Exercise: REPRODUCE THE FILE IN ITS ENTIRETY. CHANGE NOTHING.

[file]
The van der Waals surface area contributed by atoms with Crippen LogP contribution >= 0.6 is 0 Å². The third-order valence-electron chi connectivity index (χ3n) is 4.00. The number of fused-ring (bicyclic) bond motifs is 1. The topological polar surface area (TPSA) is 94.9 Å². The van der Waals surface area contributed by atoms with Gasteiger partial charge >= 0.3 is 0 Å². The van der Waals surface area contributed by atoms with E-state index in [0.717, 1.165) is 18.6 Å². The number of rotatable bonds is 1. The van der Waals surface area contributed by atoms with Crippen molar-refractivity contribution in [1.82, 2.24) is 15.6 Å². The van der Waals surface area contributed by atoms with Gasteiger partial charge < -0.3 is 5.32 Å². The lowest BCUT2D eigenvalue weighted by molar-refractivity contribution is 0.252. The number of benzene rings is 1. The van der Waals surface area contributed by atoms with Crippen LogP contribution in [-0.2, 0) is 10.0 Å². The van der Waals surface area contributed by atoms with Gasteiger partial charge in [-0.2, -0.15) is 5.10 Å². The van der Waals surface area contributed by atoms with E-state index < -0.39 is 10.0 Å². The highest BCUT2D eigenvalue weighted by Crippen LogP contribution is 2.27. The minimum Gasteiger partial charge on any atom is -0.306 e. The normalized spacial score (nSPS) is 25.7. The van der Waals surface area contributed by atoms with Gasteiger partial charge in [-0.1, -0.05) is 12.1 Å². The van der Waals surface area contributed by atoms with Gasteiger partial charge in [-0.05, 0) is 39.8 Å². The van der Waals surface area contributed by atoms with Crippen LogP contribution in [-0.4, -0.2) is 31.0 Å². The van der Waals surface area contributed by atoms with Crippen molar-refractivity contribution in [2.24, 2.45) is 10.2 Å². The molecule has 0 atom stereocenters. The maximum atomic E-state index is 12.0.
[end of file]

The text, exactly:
The van der Waals surface area contributed by atoms with Crippen LogP contribution >= 0.6 is 0 Å². The third-order valence-electron chi connectivity index (χ3n) is 4.00. The number of fused-ring (bicyclic) bond motifs is 1. The topological polar surface area (TPSA) is 94.9 Å². The van der Waals surface area contributed by atoms with Gasteiger partial charge >= 0.3 is 0 Å². The van der Waals surface area contributed by atoms with E-state index in [0.717, 1.165) is 18.6 Å². The number of rotatable bonds is 1. The van der Waals surface area contributed by atoms with Crippen molar-refractivity contribution in [1.82, 2.24) is 15.6 Å². The van der Waals surface area contributed by atoms with Gasteiger partial charge < -0.3 is 5.32 Å². The lowest BCUT2D eigenvalue weighted by molar-refractivity contribution is 0.252. The number of benzene rings is 1. The van der Waals surface area contributed by atoms with Crippen LogP contribution in [-0.2, 0) is 10.0 Å². The van der Waals surface area contributed by atoms with Gasteiger partial charge in [-0.2, -0.15) is 5.10 Å². The van der Waals surface area contributed by atoms with E-state index < -0.39 is 10.0 Å². The highest BCUT2D eigenvalue weighted by Crippen LogP contribution is 2.27. The minimum Gasteiger partial charge on any atom is -0.306 e. The normalized spacial score (nSPS) is 25.7. The van der Waals surface area contributed by atoms with Gasteiger partial charge in [-0.1, -0.05) is 12.1 Å². The van der Waals surface area contributed by atoms with Gasteiger partial charge in [-0.05, 0) is 39.8 Å². The van der Waals surface area contributed by atoms with Crippen LogP contribution in [-0.4, -0.2) is 31.0 Å². The van der Waals surface area contributed by atoms with Crippen molar-refractivity contribution in [2.24, 2.45) is 10.2 Å². The molecule has 0 atom stereocenters. The maximum atomic E-state index is 12.0.